VARTech project is an innovative and ambitious development, able to push the limits of current VR, which will play an increasing role in our future, from TV to drones, as well as health, industrial prototyping and videogames.
VARTech project focuses on providing the client with comfort, security and high utilization rate, while allowing strong and rare advantages to OEM partners who will be able to offer new VR and AR systems with certified optimal operating conditions in terms of safety, health and well-being certified.Potential and future of Virtual Reality
Virtual Reality is now right at the door of every home, ready to enter the lives of each of you. The emergence of augmented and / or virtual reality headsets will allow future users to be completely immersed in fictional worlds. Traditional televisions will gradually give the place, indeed virtual reality will make it possible to enjoy a show in 360° and with stereoscopy as if we were with artists, attend a show as if we were in the public or live a movie along with your hero… And considering the improvement of drones, tomorrow you may visit any tourist site in the world and even beyond the borders of our planet with a VR headset.
Indeed, there is every reason to believe that this change is imminent. Since the purchase of the Oculus company (VR headset) by Facebook for more than $ 2 billion in March 2014 and the release on the consumer market of its Oculus Rift headset, the major stakeholders of the IT industry have all followed this trend : Google acquired Magic Leap for over $ 540 million, HTC has released his headset Vive in March 2016 in partnership with the gaming platform Valve, Sony is preparing to release its VR headset PlayStation VR (formerly Project Morpheus), Samsung offers the Gear VR in partnership with Oculus, and finally Microsoft publishes many videos on the possibilities and applications of its oncoming augmented reality headset Hololens, the latest being the one for the Super Bowl in early February, 2016.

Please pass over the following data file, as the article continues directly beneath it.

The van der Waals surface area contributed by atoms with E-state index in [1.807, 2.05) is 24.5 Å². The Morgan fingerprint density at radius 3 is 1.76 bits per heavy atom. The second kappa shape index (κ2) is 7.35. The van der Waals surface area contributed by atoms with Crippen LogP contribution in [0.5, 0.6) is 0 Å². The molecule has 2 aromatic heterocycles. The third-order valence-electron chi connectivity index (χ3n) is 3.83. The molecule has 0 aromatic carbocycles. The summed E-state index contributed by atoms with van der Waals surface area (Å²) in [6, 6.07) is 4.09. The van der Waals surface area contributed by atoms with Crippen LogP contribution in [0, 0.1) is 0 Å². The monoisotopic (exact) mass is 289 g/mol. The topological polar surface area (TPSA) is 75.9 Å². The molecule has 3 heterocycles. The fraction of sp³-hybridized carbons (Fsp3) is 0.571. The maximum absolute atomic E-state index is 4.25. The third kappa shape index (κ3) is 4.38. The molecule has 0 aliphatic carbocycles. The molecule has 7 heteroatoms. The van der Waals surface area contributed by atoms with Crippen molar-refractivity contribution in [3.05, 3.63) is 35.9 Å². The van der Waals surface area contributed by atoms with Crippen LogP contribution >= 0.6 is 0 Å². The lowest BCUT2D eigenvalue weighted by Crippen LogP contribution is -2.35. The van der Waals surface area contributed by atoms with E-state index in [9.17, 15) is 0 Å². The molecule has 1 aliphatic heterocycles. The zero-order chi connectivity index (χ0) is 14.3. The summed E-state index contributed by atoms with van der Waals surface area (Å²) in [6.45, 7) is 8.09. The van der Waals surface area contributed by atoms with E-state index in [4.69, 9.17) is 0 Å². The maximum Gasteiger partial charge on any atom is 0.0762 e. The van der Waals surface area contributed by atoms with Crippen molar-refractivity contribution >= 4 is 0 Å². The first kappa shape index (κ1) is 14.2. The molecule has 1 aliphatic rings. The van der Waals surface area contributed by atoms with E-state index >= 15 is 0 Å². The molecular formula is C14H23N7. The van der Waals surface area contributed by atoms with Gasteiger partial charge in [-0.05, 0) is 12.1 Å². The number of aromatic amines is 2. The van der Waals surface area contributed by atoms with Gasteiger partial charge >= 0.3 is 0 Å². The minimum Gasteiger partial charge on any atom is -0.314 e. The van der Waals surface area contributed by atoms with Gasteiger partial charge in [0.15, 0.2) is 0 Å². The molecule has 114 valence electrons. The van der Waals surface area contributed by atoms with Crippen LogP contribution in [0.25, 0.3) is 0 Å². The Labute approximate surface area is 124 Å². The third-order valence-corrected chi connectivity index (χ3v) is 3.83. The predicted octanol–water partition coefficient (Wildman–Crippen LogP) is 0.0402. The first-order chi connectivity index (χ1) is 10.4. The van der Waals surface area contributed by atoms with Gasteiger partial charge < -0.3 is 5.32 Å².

According to an article of digi-capital on the future of virtual reality and augmented reality (digi-capital), the AR / VR market is expected to grow from $3 to $150 billion by 2020. And according to the experts of KZero, the number of players using a headset or another virtual reality accessory would be 200 000 today and over 56 million in 2018!
In the meantime, heavy VR equipment (several million euros) are spreading in industry (PSA, Renault, Dassault, Airbus, Daimler, Audi, Bentley, Ford, Volvo, etc.), a trend confirmed by the acquisition of the RTT company (realistic rendering visualization) by Dassault Systems for €200 million in 2014, through the development of its Virtual Experience offer.
What is missing to Virtual Reality? Technological issues for user comfort
However Virtual Reality products still face key issues, not yet solved since their apparition and able to cause failures in their acceptation by the general public. One can remember the Virtual Boy games console (with HMD) that Nintendo had to remove from market in 1995 due to the headaches it caused. Likewise, the use of CAVE-s, in particular for navigation and driving, causes interaction issues and users’ discomfort (deciders quit after a few minutes while recommending their use).
These headaches, nausea or discomfort are frequently described in technological reviews (Nouvel Obs, Le Monde, this latter reporting dizziness that might long for hours) and widely studied in scientific literature.